Women Of The Civil War

1329 Words6 Pages
When we think of the Civil War, many think of the sacrifices and influences of the men during this time. Women of the Civil War however, were also active participants of making history. Their lives before the war were that of being proper. Their focus was working to maintain and support their families. The Civil War stole away the life as women knew it and placed them into a whole different role- one that was much more difficult both physically and emotionally. Women of both the North and the South were forced to accept a much different role in order to survive. The Civil War was the first account in history where women had an active role throughout a war. It was their first opportunity to make a difference in our country’s history.…show more content…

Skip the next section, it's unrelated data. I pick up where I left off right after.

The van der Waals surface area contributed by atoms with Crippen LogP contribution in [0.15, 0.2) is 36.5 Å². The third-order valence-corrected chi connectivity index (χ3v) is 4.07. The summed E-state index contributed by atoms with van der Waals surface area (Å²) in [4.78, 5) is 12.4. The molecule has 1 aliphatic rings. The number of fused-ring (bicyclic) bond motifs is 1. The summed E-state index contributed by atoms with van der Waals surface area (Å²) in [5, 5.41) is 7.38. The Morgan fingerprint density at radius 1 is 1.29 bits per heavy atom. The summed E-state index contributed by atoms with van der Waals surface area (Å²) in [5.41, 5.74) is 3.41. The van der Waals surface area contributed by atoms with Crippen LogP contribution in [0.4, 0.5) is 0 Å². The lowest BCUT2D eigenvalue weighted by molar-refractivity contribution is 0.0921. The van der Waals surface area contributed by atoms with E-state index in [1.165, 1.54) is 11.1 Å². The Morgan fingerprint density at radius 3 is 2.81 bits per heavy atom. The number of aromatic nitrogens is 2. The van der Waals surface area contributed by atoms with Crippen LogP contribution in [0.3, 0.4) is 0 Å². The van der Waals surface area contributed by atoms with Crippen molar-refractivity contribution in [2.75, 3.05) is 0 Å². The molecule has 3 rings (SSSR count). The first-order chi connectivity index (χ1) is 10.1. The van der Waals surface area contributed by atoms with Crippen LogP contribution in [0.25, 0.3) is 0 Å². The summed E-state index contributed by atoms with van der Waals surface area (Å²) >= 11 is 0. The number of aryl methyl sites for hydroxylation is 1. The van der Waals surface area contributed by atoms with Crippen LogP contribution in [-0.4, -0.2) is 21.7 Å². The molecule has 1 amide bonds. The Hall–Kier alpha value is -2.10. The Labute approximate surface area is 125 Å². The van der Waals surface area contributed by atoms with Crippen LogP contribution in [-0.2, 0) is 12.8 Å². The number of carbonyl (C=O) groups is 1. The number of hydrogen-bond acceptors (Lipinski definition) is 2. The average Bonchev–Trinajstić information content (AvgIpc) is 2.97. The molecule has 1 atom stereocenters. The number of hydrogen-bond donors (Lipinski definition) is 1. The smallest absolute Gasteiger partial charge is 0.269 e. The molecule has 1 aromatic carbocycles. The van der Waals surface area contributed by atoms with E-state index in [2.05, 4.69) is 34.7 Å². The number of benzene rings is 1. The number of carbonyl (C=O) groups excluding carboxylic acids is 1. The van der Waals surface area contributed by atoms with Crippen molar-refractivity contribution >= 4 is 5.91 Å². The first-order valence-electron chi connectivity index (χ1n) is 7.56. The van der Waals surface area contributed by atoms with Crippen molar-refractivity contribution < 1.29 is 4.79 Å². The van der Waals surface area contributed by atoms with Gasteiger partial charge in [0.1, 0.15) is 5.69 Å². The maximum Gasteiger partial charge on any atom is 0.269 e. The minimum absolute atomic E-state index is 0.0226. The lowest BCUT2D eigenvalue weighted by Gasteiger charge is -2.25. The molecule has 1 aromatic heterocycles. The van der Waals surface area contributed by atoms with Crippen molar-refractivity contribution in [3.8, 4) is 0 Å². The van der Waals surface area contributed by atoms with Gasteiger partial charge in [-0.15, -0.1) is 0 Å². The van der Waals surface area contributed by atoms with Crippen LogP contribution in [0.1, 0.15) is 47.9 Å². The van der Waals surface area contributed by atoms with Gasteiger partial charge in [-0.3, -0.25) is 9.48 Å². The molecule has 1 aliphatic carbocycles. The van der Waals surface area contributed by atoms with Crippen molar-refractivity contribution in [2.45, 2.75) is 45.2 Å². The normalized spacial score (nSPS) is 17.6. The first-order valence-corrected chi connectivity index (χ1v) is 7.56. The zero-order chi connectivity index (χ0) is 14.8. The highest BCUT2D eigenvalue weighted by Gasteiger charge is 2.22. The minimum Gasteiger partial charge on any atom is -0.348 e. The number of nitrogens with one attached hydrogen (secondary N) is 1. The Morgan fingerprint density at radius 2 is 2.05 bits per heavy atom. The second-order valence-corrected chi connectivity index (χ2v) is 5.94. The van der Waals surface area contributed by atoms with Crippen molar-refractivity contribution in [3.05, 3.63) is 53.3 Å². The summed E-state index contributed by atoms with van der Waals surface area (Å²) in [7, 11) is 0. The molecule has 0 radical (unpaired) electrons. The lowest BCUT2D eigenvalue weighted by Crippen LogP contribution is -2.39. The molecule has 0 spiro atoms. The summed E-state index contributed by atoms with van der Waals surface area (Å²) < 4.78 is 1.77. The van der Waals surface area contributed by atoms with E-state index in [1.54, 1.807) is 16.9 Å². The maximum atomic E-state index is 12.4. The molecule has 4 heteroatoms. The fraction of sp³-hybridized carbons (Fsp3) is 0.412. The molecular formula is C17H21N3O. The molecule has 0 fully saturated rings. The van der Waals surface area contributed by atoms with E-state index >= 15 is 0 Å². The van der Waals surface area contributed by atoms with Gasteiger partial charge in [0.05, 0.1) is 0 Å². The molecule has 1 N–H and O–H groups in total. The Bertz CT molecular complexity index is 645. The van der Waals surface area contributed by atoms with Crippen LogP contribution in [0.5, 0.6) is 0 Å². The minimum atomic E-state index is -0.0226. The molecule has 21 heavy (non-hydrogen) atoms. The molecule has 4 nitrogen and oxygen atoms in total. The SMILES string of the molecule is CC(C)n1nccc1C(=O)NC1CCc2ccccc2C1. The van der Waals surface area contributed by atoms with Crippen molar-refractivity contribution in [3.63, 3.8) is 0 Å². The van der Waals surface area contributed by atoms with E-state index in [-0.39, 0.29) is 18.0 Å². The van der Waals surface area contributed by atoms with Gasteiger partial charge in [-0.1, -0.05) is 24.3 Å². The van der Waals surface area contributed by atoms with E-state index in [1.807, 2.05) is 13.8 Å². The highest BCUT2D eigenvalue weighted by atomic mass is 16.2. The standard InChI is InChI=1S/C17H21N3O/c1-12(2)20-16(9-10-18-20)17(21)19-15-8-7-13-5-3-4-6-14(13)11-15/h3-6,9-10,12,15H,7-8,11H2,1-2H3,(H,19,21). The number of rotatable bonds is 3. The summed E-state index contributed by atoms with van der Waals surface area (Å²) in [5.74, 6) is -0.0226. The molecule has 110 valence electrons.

Their roles were much like the women of the north, however, those who had come from Lewis- 2 wealth experienced a much greater change. Where they had been dependent on slaves for help, they were now forced into hard times and doing hard work themselves. The Civil War had brought the fighting onto their own land and into their homes. Homes and churches were now used as hospitals in order to care for the large number of injured soldiers. Union soldiers stole much of the provisions that women and children needed in order to survive. This forced women to leave their homes and live with relatives or move into cities. Their lives as they had known it before the war was completely changed. They no longer had the security they knew before the war had begun. Life as they knew it was gone. The Civil War encouraged slaves towards gaining their freedom, but in return added to their hardships. Women were forced to continue their work load while taking on the responsibilities of husbands, fathers, and sons. Union troops often took the male slaves leaving women and children to fend for themselves. Many were forced to live in “contraband camps” that were overly crowded. Shelter was not sufficient, needed supplies were not available, and abuse was often experienced from the soldiers. Women and children were often given the opportunity to learn to read and write. In addition, schools were established to help to educate these individuals. In the north and
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